Toolkit Resources


The Professoriate Reconsidered: A Study of New Faculty Models

Adrianna Kezar, Daniel Maxey, and Elizabeth Holcombe

Given the large-scale and largely unintentional changes to the faculty workforce (e.g., move to predominantly contingent adjunct appointments, de-professionalization) that have occurred over the last several decades, there is a need for thoughtful and intentional discussion of the potential characteristics of new faculty models. In our most recent report, Adapting by Design (2015), we outlined why a new model is needed: the tenure-track/adjunct model, as currently constructed, does not serve the enterprise well. Our earlier research (Kezar & Maxey, 2014) indicated that one of the reasons that it has been difficult to move forward with development of new faculty models has been the absence among key stakeholder groups of a shared vision for the future of the faculty. Lacking any compelling options or ideas around which changes might begin, the enterprise has remained at a standstill.

In this survey study, we collected the views of faculty, campus administrators, board members, accreditors, and statelevel higher education policymakers at a broad range of institutional types (public and private, two-year and fouryear, and various Carnegie classification types) to gain a better understanding of these stakeholders’ views about potential new faculty models. Our hope is that understanding these groups’ perspectives on the attractiveness and feasibility of new faculty models can advance the conversation around the future of the faculty in meaningful and concrete ways.

The survey included 39 two-part scaled response items, each presenting a potential attribute of a future faculty model. These survey items were organized into eight categories related to faculty roles: faculty pathways; contracts; unbundling of faculty roles; status in the academic community; faculty development, promotion, and evaluation; flexibility; collaboration and community engagement; and public good roles. The following are key findings:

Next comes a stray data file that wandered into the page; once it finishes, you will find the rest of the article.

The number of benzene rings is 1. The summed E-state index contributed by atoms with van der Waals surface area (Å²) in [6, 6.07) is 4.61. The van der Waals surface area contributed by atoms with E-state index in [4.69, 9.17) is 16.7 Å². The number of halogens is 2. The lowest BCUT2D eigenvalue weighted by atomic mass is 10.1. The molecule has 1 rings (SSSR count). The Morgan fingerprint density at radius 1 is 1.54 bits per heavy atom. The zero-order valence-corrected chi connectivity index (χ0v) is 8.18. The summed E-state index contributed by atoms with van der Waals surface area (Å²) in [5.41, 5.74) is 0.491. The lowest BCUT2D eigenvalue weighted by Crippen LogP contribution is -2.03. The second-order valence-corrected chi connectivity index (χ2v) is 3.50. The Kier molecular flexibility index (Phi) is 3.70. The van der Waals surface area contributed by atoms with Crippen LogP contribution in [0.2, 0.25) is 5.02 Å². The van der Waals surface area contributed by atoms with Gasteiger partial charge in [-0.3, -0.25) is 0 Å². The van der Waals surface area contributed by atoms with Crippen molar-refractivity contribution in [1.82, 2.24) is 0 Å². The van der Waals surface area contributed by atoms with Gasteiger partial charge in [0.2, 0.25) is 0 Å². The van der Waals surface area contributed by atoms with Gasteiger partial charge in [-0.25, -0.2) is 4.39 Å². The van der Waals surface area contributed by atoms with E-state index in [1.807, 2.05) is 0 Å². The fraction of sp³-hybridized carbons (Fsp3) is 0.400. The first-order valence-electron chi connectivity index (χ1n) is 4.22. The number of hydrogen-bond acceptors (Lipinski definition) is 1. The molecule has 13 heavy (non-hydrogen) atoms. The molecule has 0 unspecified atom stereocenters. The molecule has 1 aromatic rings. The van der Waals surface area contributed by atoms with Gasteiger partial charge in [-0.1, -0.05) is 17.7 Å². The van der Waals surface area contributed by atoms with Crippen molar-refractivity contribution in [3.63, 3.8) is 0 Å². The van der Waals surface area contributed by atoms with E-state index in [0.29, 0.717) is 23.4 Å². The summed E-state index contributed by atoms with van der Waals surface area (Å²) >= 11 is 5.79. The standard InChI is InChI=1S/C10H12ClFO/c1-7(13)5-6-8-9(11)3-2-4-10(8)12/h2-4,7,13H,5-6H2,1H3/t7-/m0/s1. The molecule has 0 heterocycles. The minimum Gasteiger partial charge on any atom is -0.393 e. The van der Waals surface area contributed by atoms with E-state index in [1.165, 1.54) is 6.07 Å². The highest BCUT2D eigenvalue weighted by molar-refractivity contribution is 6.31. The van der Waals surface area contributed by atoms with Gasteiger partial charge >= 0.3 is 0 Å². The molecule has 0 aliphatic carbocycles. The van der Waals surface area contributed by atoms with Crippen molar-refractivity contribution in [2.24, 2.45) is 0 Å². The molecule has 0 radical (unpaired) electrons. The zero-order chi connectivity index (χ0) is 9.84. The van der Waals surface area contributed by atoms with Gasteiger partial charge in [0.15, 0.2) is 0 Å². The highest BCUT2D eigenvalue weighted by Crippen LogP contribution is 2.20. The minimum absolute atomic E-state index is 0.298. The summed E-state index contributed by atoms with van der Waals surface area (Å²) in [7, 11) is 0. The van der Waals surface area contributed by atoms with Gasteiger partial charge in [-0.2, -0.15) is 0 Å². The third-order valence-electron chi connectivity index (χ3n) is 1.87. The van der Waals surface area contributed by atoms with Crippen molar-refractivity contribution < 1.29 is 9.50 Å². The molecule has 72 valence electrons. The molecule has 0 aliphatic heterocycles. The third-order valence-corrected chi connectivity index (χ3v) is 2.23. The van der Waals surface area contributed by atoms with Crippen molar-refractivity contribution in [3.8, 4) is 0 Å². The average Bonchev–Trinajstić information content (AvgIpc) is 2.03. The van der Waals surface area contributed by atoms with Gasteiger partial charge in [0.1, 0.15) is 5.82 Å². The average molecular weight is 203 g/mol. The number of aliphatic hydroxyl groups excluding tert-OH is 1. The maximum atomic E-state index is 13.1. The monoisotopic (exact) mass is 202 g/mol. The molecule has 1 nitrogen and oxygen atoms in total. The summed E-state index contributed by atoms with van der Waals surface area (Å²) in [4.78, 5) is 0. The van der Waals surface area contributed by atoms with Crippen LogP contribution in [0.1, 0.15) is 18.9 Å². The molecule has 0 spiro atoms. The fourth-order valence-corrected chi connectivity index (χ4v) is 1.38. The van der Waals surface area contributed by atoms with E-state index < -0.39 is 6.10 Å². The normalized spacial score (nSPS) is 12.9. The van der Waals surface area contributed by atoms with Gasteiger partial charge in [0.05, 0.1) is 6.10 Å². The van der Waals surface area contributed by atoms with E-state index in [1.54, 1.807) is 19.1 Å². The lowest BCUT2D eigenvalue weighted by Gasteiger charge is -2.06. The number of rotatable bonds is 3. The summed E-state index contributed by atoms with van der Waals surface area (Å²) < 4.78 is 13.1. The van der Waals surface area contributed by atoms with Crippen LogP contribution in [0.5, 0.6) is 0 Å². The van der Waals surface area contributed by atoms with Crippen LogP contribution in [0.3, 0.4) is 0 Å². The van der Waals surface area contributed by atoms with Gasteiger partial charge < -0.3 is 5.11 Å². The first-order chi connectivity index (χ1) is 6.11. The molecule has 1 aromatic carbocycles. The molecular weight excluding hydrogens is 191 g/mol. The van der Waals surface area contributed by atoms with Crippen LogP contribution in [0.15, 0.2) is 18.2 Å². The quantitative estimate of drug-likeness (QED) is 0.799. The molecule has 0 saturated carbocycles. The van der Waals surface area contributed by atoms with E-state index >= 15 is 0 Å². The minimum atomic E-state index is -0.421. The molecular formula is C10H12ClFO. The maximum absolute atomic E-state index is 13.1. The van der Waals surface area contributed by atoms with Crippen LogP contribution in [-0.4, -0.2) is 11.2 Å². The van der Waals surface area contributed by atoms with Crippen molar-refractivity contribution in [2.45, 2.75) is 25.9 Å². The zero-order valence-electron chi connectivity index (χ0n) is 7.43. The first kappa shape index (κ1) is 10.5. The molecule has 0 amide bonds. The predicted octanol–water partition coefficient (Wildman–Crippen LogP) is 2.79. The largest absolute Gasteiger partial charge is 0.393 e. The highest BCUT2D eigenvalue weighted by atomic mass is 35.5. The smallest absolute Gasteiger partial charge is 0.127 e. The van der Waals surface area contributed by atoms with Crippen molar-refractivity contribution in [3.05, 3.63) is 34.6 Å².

• Overall, we found general agreement across many of the questions and categories in this survey, indicating greater-than-anticipated potential for common ground and a way forward to create new faculty roles. Areas of strong agreement include the need for more full-time faculty, ensuring some sort of scholarly component in all faculty roles, fostering more collaboration among faculty, allowing some differentiation of roles focused on teaching and research, and developing a more complex view of scholarship, epitomized in Boyer’s (1990) Scholarship Reconsidered. Our findings dispel the pervasive myth that there is a tremendous and impassable gulf between groups’ views about the faculty.
  • A major theme that emerged was the overarching need to maintain and restore professionalism to the faculty role, which relates to issues such as protecting academic freedom, inclusion in shared governance, equitable pay, career advancement, professional development, and the like.
  • We did not find remarkably resistant views among unionized faculty members in our survey nor, indeed, views that were much different from those of faculty overall. Although the collective bargaining process might add a layer of complexity to making decisions about faculty employment and contracts, our survey responses indicate that the views of faculty members (both full- and part-time; tenure track and non–tenure track) who are in collective bargaining agreements are not distinctly different from their non-unionized peers.
  • Although many stakeholders had interest in and found many areas of a future faculty model attractive, there were gaps in interest in some proposals and in views on their feasibility in certain areas. Stakeholders registered concerns about the feasibility of proposals such as creativity contracts, more customized faculty roles, more flexible faculty roles, and creation of consortial hiring arrangements.

The areas of agreement identified in this study can serve as starting points for discussion, providing points of consensus to help move the greater dialogue about the future of the faculty from mere exchange of ideas to the creation of a reality. If this report has any effect, we hope that it will help to provoke a collaborative dialogue about sustainable and meaningful change in the faculty model.